Questions & Answers

what is equillibrium
riy Reply
Equilibrium is a state of balance e.g supply equals demand then there is no oversupply or shortage of goods
Scelo
When price increases quantity demnd alway decreases
Sonu Reply
this is because when price increase,consumer can longer effort to pay as they usually do thereby leading to the fall in dd
Muafue
Explain the impact of increase price of substitude goods an equilibirum price and equilibirum quantity
Sonu
Again according to the first law of demand which state that more is demanded at higher price than at lower price.Because of this consumer believe that more can only be demand at low prices than higher prices meaning that a slide change in price will affect demand
Muafue
what are the functions of money?
Liza Reply
medium of exchange
Alhassan
Medium of exchange,store of value,standard for differ payment and unit of account
Muafue
A medium of exchange for goods and services
Allen
what is demand for labour?
Allen
boumols inventory theory?
Vyshnavi Reply
what is inflation?
Jestony Reply
the increase in general price level and the decrease in money value
Inflation can be define as the persistence rise in the general price level of goods and services in the market
Muafue
what are the three reason tgat we study economics
armaan Reply
we may be rational people, know efficient where met profit maximization, know efficient allocation
li
1.How monetary and fiscal policy create stable economy. 2. How to create fairness for all citizens. 3. Determine drivers of human economic behavior.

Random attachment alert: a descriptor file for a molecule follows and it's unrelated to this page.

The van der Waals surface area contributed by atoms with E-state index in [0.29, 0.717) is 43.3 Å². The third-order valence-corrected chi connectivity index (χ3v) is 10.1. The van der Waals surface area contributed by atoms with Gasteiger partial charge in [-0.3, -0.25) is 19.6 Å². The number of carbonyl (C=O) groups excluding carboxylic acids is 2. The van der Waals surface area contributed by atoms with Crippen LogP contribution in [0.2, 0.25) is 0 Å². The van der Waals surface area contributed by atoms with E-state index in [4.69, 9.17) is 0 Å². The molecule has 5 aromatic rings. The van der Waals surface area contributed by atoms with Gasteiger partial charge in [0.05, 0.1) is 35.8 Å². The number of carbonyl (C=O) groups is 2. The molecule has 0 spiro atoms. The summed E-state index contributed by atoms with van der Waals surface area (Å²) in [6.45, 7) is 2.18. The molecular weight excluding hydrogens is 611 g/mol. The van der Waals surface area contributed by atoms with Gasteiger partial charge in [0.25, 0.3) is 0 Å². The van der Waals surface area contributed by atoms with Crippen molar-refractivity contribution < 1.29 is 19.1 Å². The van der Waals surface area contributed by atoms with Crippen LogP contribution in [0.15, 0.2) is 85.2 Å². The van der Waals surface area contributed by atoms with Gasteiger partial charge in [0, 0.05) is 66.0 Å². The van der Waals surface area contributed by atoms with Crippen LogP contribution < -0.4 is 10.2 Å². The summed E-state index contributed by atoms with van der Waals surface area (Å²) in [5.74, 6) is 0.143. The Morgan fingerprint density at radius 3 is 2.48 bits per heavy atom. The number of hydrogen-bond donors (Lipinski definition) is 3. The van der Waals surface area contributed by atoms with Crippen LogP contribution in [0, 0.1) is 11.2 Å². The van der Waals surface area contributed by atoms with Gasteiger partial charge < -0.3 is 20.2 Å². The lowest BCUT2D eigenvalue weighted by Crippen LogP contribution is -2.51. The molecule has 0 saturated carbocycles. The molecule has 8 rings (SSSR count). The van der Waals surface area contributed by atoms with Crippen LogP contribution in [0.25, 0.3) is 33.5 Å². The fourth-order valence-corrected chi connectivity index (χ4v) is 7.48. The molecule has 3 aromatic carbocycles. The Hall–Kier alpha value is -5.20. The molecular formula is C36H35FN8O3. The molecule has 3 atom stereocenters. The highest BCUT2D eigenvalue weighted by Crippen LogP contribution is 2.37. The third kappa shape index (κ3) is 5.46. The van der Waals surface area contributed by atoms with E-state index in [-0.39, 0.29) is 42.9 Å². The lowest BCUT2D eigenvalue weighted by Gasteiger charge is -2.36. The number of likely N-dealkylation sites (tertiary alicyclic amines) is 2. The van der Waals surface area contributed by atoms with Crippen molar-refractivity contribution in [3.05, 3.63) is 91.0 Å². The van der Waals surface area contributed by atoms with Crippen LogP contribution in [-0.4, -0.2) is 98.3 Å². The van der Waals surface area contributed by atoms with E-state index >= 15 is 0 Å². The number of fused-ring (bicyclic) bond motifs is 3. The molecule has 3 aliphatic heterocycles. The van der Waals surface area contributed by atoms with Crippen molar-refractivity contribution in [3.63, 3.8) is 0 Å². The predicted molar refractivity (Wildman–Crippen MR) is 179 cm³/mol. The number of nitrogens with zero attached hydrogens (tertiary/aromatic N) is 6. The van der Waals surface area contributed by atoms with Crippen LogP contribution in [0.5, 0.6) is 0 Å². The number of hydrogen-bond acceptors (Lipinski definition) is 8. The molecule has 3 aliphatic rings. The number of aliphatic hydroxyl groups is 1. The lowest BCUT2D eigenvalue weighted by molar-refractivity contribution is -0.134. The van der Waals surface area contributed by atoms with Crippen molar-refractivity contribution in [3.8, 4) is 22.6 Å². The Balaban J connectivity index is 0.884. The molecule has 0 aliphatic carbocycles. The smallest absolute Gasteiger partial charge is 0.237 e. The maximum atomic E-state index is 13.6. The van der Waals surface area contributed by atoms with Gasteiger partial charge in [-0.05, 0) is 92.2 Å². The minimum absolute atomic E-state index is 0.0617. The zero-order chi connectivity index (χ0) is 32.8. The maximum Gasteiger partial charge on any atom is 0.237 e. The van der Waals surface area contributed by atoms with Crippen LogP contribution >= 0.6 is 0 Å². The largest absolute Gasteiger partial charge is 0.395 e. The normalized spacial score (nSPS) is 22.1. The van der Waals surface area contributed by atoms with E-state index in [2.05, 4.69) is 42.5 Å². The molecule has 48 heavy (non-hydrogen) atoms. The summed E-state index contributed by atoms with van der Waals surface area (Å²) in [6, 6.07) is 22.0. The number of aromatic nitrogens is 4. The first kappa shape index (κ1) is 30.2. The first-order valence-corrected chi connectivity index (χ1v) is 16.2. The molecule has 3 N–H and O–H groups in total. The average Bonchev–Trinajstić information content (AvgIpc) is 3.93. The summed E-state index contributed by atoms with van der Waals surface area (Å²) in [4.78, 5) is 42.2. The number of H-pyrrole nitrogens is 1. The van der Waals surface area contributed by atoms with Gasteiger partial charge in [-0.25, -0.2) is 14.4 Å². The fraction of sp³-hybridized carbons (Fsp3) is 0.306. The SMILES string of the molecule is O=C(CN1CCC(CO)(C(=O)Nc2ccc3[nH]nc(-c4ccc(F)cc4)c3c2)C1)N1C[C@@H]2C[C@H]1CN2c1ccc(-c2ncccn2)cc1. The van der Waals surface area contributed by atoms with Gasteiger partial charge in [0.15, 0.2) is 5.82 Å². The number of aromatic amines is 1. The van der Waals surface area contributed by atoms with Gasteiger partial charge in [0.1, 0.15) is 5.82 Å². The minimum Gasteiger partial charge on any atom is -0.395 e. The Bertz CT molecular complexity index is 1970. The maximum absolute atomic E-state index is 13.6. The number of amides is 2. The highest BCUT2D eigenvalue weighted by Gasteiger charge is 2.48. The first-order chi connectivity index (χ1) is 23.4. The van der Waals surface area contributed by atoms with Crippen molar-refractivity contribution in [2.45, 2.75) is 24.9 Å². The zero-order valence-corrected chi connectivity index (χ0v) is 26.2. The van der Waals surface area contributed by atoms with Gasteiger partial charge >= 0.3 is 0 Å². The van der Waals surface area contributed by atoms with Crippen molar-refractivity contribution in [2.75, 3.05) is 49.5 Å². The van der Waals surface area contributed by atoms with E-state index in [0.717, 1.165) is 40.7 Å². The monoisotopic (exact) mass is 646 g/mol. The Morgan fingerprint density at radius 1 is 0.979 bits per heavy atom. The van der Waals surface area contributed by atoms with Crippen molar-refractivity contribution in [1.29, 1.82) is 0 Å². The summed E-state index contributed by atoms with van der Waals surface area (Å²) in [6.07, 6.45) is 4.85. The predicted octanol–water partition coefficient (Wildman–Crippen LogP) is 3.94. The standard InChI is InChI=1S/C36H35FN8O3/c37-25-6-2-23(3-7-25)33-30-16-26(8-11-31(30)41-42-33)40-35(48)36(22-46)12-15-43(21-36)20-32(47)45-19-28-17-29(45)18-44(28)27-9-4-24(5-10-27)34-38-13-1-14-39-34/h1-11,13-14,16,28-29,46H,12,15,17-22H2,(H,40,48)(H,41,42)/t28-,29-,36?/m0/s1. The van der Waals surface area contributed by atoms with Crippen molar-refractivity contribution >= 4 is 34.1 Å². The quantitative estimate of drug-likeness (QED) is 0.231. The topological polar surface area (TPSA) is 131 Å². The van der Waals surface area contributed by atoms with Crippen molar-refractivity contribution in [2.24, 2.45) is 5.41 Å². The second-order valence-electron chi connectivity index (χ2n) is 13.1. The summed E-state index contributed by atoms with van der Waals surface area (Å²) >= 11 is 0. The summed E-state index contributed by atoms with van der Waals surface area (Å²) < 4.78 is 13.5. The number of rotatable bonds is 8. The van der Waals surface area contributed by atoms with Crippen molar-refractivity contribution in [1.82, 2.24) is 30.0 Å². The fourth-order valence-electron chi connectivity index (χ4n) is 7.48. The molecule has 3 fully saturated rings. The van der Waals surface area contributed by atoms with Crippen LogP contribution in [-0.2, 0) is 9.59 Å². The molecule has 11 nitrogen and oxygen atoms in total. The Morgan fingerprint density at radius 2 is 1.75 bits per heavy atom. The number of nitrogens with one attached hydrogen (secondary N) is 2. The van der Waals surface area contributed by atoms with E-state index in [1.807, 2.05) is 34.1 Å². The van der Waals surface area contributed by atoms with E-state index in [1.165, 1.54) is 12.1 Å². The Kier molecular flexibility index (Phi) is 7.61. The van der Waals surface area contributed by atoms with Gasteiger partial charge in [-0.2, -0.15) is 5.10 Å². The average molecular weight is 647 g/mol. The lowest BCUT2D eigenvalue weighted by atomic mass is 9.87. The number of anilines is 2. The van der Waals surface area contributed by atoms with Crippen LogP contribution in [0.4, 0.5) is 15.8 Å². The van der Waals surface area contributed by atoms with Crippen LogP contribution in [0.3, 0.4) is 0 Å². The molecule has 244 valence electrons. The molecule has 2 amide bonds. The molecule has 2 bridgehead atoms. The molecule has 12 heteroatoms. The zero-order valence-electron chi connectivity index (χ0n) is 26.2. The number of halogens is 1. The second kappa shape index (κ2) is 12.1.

Mark
To know that you we need understand the demand and supply and others important matters in economics
emz
can you explain. what is the reasons for having international trade
atikah Reply
to aid productivity and efficiency, for economic growth, to help reduce dependence on local product
kunle
can someone please help differentiate between short and long run in microeconomics and macroeconomics
kunle
what is inflation in economic
Christopher Reply
a general increase price level and fall in purchasing value of money
a general increase in price level and fall in purchasing value of money
due to high supply of mony in the market the demand of goods will increase and price will high its call inflation.
Thalay
thanks
Christopher
how to calculate real and calculated unemployment rate for false information
James Reply
I think unemployment can't be calculated but I think due to economics survey that happens every year we come to know about unemployment rate and compares that with precocious year unemployment rate
are foreigners in our country helping our economy or not?
Nwabali Reply
foreign countries invest in India by two ways one for there business promotion(of their product ) through employment which employment generates in India and the 2nd is foreign aid fund means when a country suffers from flood,earthquake etc so other countries help them financial(called foreign aid)
simple answer is yes
Yes, this is through the investment as investors.
jossy
what is revenue commission?
Kelvyn Reply
is the organ which is collect tax from society for public servise
ABIYOT
Where is determination of price is done?
Vidhan Reply
when price equal with marginal cost
ABIYOT
what is demand
Fransis Reply
The willingness and ability to of a buyer to purchase a commodity
Moses
the thing that u r able to buy and which fullfill your want is called Demand
Stanzin
what u want to buy to fulfilling of yours desires is called demand
Thalay
explain manetary policy
Amina Reply
why SA is used in estimating of national income
Unique Reply
first what SA stand for?
Alhassan
SA stand for static adjustment
Unique
machenism of monetary expansion
EFAT
norther one
Unique
explain manetary policy
Amina

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Source:  OpenStax, Macroeconomics. OpenStax CNX. Jun 16, 2014 Download for free at http://legacy.cnx.org/content/col11626/1.10